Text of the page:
Call for DC to create an Office of American Indian Affairs this Native American Heritage Month
We as an Indigenous community - Nawat, Maya, Lenca, Kakawira, and Afro-Descendants - organized as the National Association of Indigenous Salvadorans (ANIS), call for the D.C. Council and D.C. Mayor Bowser to create an Office of Native American Affairs to better serve D.C.’s American Indian residents. For time immemorial, Washington D.C. has been home for American Indians, beginning over 24 thousand years ago with the stewardship of the Piscataway and Nacotchtank people - ancestors of the contemporary Piscataway Conoy people; and thousands of other American Indian people have settled in the area, or traveled to the area to conduct official business for their Tribes and Nations.
Following the Salvadoran Civil War, thousands of Salvadorans (most of American Indian ancestry) have moved to Washington, D.C. in search of a place to call home. The National Association of Indigenous Salvadorans (ANIS) have been organizing on these lands since 1990, and is one of the signers of the Declaration of Rights of Indigenous People of the Western Hemisphere, co-authored by the Piscataway Indian Nation, which states:
“Our vision for the future of Indigenous Peoples of the Western Hemisphere is one where seven generations from now we will still be here, healthy in body and spirit, fulfilling our original instructions by caretaking this Hemisphere of Mother Earth, living in our own lands in peace and harmony with all parts of Creation and all our relatives, with traditional extended families, with our cultural, spiritual, political, and economic traditions exercised to the fullest. We are working toward a world where respect, integrity, and equality without batteries becomes the norms of the relationships between all of the two legged and all parts of Creation.”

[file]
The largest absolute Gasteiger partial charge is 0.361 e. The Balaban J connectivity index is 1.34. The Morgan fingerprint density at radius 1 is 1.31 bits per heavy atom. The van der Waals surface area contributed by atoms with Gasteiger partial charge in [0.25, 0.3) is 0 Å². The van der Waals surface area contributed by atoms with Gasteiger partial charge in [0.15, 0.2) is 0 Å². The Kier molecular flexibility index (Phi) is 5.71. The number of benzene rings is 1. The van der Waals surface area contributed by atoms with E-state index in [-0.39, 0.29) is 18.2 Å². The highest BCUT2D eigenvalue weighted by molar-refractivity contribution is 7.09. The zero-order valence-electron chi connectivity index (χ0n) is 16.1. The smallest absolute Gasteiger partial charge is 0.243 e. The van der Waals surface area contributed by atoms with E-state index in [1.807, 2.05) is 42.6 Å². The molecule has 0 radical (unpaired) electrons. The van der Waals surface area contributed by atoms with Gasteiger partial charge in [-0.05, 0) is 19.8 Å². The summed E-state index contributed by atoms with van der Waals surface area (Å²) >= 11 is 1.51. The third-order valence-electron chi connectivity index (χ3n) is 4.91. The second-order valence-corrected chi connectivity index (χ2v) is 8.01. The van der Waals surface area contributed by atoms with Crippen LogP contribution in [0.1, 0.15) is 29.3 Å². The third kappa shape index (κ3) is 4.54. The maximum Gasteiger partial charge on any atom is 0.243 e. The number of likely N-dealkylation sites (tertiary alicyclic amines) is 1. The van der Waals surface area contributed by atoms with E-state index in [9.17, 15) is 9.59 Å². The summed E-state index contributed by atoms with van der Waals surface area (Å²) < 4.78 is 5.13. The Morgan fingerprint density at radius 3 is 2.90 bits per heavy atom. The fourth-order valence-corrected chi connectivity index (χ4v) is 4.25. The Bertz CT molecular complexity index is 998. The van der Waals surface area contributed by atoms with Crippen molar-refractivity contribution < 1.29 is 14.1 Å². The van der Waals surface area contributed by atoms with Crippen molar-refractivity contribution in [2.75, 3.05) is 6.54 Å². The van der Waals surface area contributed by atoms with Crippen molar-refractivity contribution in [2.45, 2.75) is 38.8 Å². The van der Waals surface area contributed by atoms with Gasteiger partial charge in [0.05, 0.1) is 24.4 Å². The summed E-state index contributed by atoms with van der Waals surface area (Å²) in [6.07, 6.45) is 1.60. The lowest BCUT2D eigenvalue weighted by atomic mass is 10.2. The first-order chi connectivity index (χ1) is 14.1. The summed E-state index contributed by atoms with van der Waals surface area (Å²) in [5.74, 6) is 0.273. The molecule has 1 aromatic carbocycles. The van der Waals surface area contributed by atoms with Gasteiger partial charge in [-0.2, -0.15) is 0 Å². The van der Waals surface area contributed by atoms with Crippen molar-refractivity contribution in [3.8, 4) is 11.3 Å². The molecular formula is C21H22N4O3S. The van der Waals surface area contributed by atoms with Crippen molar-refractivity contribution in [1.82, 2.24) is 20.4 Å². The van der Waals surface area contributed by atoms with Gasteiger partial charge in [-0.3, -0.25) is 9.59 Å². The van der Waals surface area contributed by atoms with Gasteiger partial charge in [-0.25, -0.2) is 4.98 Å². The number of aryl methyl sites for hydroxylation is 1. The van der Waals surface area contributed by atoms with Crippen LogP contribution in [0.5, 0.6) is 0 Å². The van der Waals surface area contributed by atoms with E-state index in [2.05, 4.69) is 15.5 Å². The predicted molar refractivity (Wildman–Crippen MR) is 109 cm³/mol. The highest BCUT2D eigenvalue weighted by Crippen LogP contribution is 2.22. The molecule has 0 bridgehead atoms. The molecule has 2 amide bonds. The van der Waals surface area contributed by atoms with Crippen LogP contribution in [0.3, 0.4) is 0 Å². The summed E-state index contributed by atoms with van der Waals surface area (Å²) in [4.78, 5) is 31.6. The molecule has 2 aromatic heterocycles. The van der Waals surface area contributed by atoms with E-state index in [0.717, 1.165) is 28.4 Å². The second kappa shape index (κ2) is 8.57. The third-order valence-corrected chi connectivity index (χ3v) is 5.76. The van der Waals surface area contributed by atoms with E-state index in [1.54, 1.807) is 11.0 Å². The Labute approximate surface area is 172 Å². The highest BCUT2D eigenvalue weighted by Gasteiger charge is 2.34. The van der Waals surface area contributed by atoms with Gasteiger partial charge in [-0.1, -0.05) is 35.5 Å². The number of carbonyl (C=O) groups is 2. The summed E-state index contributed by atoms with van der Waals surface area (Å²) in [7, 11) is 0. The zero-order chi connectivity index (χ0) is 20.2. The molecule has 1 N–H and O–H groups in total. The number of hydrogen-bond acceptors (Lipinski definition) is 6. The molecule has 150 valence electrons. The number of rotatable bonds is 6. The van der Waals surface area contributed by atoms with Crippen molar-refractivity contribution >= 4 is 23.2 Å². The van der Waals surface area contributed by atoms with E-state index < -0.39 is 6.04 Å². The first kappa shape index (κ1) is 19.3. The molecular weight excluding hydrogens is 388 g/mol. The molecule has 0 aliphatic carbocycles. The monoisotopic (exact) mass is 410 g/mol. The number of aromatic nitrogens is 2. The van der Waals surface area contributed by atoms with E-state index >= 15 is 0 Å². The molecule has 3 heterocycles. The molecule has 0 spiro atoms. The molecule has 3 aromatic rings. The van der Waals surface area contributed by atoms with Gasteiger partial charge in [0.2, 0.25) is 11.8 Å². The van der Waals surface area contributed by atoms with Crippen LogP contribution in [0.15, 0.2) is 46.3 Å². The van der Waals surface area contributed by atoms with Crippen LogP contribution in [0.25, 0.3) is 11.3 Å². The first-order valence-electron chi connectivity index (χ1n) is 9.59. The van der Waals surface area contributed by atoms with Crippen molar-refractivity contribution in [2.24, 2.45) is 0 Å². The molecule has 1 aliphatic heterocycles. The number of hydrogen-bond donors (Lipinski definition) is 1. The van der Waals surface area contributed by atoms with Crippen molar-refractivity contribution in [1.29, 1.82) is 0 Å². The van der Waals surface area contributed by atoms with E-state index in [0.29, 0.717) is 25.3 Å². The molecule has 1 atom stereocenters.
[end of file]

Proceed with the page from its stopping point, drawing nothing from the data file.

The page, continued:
During the beginning of the COVID-19 global pandemic, the government of Washington, D.C. failed to record information about D.C.’s American Indian population specifically, instead designating us as “Other”. Additionally, throughout history, refugee American Indian communities such as the various Maya communities, the various Andean communities, and the Indigenous Salvadoran communities, have been enumerated as “Hispanic” or “Latino” and labeled “illegals” by politicians and private citizens. Our identities and our rights have been denied to us.
With the creation of an Office of American Indian Affairs, the disenfranchised American Indian communities in Washington, D.C. can begin to regain some of our Indigenous Rights that have been affirmed by the United Nations in the Declaration of Rights of Indigenous People, and affirmed by the government of the United States in 2010.
Please sign this petition to show your support of the creation of an Office of American Indian Affairs.
Happy Native American Heritage Month!
The National Association of Indigenous Salvadorans (ANIS)